641.74/12–1150: Telegram

The Ambassador in Egypt (Caffery) to the Secretary of State

top secret

603. ReDeptcirtel 242 of December 7. Basic problem Anglo-Egyptian question is that Egpyt has thus far shown no willingness accept idea of peace-time occupation of canal area by foreign troops regardless whether new Anglo-Egyptian treaty, Mediterranean Pact, or any [Page 330] other type international agreement involved. Until this stumbling block removed, prospects for satisfactory solution problem are frankly nil in my opinion. Refusal FonMin Salah-el-din Bey make any specific proposals to Bevin (London telegram 3377 December 8)1 indicates he realizes no basis for agreement now exists.

Although I agree that British policy of simply “keeping Egyptians talking” may not be adequate stave off Egyptian denunciation of 1936 treaty indefinitely, I cannot see what better course British can follow until Egypt agrees permit foreign troops occupy canal area during peace-time. As present Wafdist Government not likely make such concession of principle, British can do no better than prepare to ride out the storm. In meantime, talk of multilateral agreements involving US and UN serves useful purpose of keeping conversations going.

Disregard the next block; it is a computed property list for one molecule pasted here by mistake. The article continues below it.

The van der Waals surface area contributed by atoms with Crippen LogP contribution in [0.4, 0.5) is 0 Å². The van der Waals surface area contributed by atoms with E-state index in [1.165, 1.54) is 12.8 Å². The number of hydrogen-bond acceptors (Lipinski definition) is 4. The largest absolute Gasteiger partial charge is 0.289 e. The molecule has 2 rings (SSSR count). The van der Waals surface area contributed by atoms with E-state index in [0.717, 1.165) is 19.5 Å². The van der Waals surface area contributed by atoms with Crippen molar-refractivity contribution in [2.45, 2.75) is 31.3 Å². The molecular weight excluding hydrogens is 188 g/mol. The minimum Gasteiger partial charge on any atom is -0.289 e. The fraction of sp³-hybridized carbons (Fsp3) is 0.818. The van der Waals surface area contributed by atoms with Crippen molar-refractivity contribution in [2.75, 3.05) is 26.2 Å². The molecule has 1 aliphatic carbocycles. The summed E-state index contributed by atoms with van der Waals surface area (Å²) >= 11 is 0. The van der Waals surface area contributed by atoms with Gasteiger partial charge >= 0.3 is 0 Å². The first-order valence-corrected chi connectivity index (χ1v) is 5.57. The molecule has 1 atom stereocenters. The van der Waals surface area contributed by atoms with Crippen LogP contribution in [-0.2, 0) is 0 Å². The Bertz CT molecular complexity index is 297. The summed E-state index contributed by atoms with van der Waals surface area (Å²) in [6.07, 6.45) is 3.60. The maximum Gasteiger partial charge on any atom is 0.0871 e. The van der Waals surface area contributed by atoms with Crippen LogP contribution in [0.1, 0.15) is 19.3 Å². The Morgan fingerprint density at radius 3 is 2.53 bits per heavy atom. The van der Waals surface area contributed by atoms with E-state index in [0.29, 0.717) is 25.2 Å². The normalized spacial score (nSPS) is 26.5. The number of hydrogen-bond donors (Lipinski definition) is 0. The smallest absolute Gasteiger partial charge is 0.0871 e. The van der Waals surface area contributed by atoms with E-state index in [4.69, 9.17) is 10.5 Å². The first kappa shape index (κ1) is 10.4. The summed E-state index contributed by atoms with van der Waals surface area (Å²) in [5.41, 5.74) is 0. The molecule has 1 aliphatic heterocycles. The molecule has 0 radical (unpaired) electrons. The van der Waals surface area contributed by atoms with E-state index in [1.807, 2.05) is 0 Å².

Bare possibilities exist that (1) some type of multilateral arrangements might eventually tempt government to agree to peace-time occupation of canal area, or that (2) government might be persuaded adopt realistic interpretation of what meant peace-time conditions so that present type situation would be considered war-time emergency justifying “temporary” occupation by foreign troops. Negotiations could then for first time have some hope success.

Sent Department 603, repeated London 109.

  1. Not printed.